1. Health

Alcohol and Teenagers

Booze, your brain and your body

By

Updated April 11, 2014

What's the big deal about 'under age' drinking?

Facts about alcohol
Alcohol is drug that works directly on the central nervous system. Alcohol kills more male teenagers and young men than any other drug taken to affect mood and behavior (heroin, cocaine, marijuana). Despite this alcohol is a legal (for adults) and socially acceptable way of altering mood states - at least in western societies.

Most deaths and injury due to alcohol are caused by the way people behave when under its influence. Men fight more, drive more recklessly , and engage in more risky behaviors. Alcohol use is a leading risk factor for the three leading causes of death among youth: unintentional injuries (including motor vehicle crashes and drownings), suicides; and homicides. Alcohol also puts you at greater risk from sexual behavior where you find you have more than you had planned on- a sexually transmitted disease or an unwanted pregnancy!

Alcohol intake and teen health
Because the body changes so much as we grow, the ability both to judge and cope with alcohol changes all the time. Everyone seems to know of someone who can drink booze by the bucket-load but this shouldn't be seen as something to aspire towards. Teens are the most likely group to have their stomachs pumped after excessive alcohol intake. At the end of the day it has to be remembered that alcohol is a toxin.

Effects of excessive Alcohol on young bodies

  • Youthful 'immature' organs can literally be poisoned by alcohol.

  • The liver can be damaged. It takes a few days for it to recover and to get back to normal functioning after a 'session'.
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  • The heart can beat so irregularly that it can stop.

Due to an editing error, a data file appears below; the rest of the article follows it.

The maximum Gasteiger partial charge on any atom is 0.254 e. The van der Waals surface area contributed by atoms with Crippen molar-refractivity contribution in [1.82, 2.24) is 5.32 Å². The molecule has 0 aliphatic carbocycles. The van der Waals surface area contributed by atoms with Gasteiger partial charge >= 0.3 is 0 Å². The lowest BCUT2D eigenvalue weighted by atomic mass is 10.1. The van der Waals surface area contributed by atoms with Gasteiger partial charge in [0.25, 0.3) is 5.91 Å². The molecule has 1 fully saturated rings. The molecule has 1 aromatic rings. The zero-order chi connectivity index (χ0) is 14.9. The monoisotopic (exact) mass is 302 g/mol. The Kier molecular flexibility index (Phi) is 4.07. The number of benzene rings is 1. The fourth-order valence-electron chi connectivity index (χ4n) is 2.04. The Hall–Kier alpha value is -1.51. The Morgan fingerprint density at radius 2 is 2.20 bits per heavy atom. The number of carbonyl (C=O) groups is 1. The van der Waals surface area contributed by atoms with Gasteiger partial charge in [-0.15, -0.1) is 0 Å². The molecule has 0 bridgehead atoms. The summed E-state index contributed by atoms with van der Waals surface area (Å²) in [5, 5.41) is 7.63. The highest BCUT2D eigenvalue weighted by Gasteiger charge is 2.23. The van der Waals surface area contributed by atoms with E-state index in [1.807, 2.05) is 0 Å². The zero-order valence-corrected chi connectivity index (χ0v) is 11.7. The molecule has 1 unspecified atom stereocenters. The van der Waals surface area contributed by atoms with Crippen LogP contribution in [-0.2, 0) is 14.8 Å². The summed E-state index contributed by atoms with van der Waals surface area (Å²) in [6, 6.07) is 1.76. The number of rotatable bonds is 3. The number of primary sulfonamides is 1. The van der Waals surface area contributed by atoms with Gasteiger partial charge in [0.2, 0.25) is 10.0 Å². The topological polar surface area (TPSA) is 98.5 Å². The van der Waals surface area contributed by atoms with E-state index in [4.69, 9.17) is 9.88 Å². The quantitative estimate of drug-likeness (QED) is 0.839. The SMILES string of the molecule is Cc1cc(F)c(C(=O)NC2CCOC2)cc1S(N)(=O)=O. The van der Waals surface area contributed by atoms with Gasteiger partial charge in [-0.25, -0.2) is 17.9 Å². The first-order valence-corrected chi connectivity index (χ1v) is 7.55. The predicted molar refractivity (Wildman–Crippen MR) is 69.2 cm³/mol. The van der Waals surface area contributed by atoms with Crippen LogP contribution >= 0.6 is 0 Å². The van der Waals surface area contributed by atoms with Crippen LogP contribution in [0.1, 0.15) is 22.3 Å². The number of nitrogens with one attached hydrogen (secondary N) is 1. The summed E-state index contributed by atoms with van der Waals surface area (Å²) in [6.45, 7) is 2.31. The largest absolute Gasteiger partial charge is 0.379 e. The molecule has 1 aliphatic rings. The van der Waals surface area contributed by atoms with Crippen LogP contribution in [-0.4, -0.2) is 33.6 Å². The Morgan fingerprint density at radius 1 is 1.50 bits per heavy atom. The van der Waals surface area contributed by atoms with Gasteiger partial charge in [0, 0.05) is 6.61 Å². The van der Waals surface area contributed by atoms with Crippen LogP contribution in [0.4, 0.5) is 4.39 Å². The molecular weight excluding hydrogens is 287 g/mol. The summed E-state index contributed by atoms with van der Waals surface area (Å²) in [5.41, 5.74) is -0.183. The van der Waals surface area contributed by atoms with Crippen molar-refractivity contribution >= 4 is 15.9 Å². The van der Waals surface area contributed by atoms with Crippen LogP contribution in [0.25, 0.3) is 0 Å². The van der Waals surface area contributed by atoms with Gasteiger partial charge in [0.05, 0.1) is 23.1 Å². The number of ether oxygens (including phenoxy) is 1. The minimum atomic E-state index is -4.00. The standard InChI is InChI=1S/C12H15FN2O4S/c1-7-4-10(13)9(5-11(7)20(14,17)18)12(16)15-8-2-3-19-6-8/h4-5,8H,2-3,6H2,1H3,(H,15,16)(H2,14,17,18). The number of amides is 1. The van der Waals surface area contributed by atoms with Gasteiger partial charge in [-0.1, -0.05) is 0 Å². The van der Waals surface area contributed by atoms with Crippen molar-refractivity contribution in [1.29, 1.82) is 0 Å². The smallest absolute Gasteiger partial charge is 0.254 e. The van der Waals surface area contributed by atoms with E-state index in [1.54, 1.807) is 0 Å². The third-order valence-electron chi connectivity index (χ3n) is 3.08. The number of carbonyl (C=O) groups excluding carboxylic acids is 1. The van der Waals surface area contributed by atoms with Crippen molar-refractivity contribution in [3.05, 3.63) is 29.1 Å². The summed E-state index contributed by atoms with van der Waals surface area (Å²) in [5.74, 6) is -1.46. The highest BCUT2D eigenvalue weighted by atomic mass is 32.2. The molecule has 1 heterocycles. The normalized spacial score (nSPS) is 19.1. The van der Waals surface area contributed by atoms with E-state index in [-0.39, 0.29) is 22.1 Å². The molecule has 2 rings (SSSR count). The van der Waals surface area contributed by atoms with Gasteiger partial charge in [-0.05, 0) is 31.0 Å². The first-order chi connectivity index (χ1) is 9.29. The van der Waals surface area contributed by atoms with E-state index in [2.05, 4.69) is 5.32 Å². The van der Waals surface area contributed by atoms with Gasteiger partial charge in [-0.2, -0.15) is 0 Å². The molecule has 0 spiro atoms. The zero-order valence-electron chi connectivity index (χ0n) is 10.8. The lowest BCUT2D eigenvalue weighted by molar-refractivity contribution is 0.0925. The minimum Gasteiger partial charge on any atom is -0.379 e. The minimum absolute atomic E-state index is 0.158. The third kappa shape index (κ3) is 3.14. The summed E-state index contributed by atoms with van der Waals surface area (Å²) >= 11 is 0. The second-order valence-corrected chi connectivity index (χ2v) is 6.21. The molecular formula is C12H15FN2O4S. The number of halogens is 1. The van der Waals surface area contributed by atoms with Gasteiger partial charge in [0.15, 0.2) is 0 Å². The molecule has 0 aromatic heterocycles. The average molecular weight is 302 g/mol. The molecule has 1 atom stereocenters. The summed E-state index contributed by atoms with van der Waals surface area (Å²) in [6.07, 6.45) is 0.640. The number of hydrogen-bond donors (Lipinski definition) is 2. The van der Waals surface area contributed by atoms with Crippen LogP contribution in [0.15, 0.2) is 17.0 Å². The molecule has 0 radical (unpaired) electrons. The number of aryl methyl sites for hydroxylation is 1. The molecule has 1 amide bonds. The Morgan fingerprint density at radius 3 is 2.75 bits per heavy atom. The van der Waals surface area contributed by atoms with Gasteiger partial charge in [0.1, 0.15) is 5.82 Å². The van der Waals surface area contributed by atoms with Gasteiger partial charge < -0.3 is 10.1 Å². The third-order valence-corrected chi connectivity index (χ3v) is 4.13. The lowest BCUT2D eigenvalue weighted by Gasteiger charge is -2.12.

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  • The body can lose temperature causing hypothermia. Every year some teens die when they get drunk and pass out in the freezing cold.

  • Too little sugar in the body can cause coma and seizures.

  • Breathing can become so shallow or slow that it can stop.

  • One of the most common ways in which teens (and adults) die from alcohol is by choking on their own vomit. If you vomit when you are unconscious you can easily breath it in. If your body cannot get the oxygen it needs brain damage or death results.
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    Knowing when to stop drinking alcohol
    One of the dangers of drinking is not recognizing when you have had too much. Different drinks have varying alcohol content and the body reacts differently to alcohol according to whether or not you have eaten, how thirsty you are, even the time of day it is. Even if you stop drinking the level of alcohol can continue increasing. No amount of coffee, cold baths, showers, or trying to walk it off will stop it.

    Taking a meal before drinking only slows the process. Once alcohol gets to the small intestine the effects kick in. The only thing that reverses the effect of alcohol is time. 

    Emergency help for alcohol poisoning 
    If someone is becoming unconscious and also has shallow breathing and/or is looking blue, has a slow heart beat and maybe starts to vomit, get urgent medical assistance. Phone emergency services(911 US or 999 UK). Better to be safe than have a damaged or dead friend.

      All this stuff may sound dramatic but ask your parents if they ever knew or heard of someone badly affected by booze. I remember 3 guys; one died, one has permanent brain damage and one lost a leg in a motor bike accident.

    Article Sources:

    "Alcohol and Public Health." National Center for Chronic Disease Prevention and Health Promotion. 31 Jan 2005. Centers for Disease Control and Prevention. 29 Nov 2006 <http://www.cdc.gov/alcohol/factsheets/general_information.htm>.

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